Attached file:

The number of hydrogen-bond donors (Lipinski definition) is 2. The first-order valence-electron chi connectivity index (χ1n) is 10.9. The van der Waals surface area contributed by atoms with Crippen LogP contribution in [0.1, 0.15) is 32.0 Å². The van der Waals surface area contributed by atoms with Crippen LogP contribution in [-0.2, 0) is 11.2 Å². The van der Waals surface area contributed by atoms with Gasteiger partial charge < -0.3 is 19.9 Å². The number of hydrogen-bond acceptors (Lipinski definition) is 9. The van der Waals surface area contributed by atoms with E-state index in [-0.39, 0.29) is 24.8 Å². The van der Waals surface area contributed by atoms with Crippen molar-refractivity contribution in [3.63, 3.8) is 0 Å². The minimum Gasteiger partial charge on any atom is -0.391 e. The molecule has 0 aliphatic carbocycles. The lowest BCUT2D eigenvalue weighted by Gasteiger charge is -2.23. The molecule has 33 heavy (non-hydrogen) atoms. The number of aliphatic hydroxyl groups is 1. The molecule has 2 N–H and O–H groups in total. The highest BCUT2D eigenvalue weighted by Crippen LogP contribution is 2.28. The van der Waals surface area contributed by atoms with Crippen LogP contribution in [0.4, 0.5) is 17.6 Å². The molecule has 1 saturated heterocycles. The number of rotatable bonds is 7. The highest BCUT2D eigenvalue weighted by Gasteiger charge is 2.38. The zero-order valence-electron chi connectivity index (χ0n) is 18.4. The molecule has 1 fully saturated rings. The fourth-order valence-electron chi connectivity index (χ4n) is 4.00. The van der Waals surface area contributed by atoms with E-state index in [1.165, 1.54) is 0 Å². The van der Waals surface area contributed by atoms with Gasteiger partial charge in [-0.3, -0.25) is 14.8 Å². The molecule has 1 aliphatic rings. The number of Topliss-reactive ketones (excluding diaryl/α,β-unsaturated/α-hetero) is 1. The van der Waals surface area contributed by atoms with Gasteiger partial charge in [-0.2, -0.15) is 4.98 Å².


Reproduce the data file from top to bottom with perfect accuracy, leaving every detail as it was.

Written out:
The number of hydrogen-bond donors (Lipinski definition) is 2. The first-order valence-electron chi connectivity index (χ1n) is 10.9. The van der Waals surface area contributed by atoms with Crippen LogP contribution in [0.1, 0.15) is 32.0 Å². The van der Waals surface area contributed by atoms with Crippen LogP contribution in [-0.2, 0) is 11.2 Å². The van der Waals surface area contributed by atoms with Gasteiger partial charge < -0.3 is 19.9 Å². The number of hydrogen-bond acceptors (Lipinski definition) is 9. The van der Waals surface area contributed by atoms with E-state index in [-0.39, 0.29) is 24.8 Å². The van der Waals surface area contributed by atoms with Crippen molar-refractivity contribution in [3.63, 3.8) is 0 Å². The minimum Gasteiger partial charge on any atom is -0.391 e. The molecule has 0 aliphatic carbocycles. The lowest BCUT2D eigenvalue weighted by Gasteiger charge is -2.23. The molecule has 33 heavy (non-hydrogen) atoms. The number of aliphatic hydroxyl groups is 1. The molecule has 2 N–H and O–H groups in total. The highest BCUT2D eigenvalue weighted by Crippen LogP contribution is 2.28. The van der Waals surface area contributed by atoms with Crippen LogP contribution in [0.4, 0.5) is 17.6 Å². The molecule has 1 saturated heterocycles. The number of rotatable bonds is 7. The highest BCUT2D eigenvalue weighted by Gasteiger charge is 2.38. The zero-order valence-electron chi connectivity index (χ0n) is 18.4. The molecule has 1 fully saturated rings. The fourth-order valence-electron chi connectivity index (χ4n) is 4.00. The van der Waals surface area contributed by atoms with E-state index in [1.165, 1.54) is 0 Å². The van der Waals surface area contributed by atoms with Gasteiger partial charge in [-0.3, -0.25) is 14.8 Å². The molecule has 1 aliphatic rings. The number of Topliss-reactive ketones (excluding diaryl/α,β-unsaturated/α-hetero) is 1. The van der Waals surface area contributed by atoms with Gasteiger partial charge in [-0.2, -0.15) is 4.98 Å².